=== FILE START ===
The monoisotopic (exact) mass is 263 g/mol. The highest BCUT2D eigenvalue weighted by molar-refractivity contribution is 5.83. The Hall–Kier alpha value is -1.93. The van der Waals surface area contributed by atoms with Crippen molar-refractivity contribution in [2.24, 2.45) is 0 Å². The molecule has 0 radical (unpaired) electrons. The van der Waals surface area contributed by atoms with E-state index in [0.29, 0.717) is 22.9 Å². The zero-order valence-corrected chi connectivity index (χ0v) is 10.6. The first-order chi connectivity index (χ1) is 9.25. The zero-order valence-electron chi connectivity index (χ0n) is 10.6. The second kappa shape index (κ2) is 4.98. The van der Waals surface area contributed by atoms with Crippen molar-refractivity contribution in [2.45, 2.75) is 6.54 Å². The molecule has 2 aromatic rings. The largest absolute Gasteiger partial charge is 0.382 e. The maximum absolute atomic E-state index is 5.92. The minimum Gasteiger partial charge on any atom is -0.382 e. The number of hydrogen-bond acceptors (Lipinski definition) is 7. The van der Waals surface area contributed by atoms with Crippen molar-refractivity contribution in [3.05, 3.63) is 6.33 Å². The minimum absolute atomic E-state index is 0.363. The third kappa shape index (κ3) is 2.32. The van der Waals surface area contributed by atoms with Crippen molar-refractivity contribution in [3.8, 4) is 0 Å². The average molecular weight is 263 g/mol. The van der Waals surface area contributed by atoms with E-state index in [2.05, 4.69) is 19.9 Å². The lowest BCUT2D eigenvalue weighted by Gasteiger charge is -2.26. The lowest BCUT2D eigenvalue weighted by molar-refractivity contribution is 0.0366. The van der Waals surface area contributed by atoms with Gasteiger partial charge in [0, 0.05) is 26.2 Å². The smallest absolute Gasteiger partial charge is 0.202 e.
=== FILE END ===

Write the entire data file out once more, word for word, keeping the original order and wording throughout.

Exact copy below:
The monoisotopic (exact) mass is 263 g/mol. The highest BCUT2D eigenvalue weighted by molar-refractivity contribution is 5.83. The Hall–Kier alpha value is -1.93. The van der Waals surface area contributed by atoms with Crippen molar-refractivity contribution in [2.24, 2.45) is 0 Å². The molecule has 0 radical (unpaired) electrons. The van der Waals surface area contributed by atoms with E-state index in [0.29, 0.717) is 22.9 Å². The zero-order valence-corrected chi connectivity index (χ0v) is 10.6. The first-order chi connectivity index (χ1) is 9.25. The zero-order valence-electron chi connectivity index (χ0n) is 10.6. The second kappa shape index (κ2) is 4.98. The van der Waals surface area contributed by atoms with Crippen molar-refractivity contribution in [2.45, 2.75) is 6.54 Å². The molecule has 2 aromatic rings. The largest absolute Gasteiger partial charge is 0.382 e. The maximum absolute atomic E-state index is 5.92. The minimum Gasteiger partial charge on any atom is -0.382 e. The number of hydrogen-bond acceptors (Lipinski definition) is 7. The van der Waals surface area contributed by atoms with Crippen molar-refractivity contribution in [3.05, 3.63) is 6.33 Å². The minimum absolute atomic E-state index is 0.363. The third kappa shape index (κ3) is 2.32. The van der Waals surface area contributed by atoms with Crippen molar-refractivity contribution in [3.8, 4) is 0 Å². The average molecular weight is 263 g/mol. The van der Waals surface area contributed by atoms with E-state index in [2.05, 4.69) is 19.9 Å². The lowest BCUT2D eigenvalue weighted by Gasteiger charge is -2.26. The lowest BCUT2D eigenvalue weighted by molar-refractivity contribution is 0.0366. The van der Waals surface area contributed by atoms with Gasteiger partial charge in [0, 0.05) is 26.2 Å². The smallest absolute Gasteiger partial charge is 0.202 e.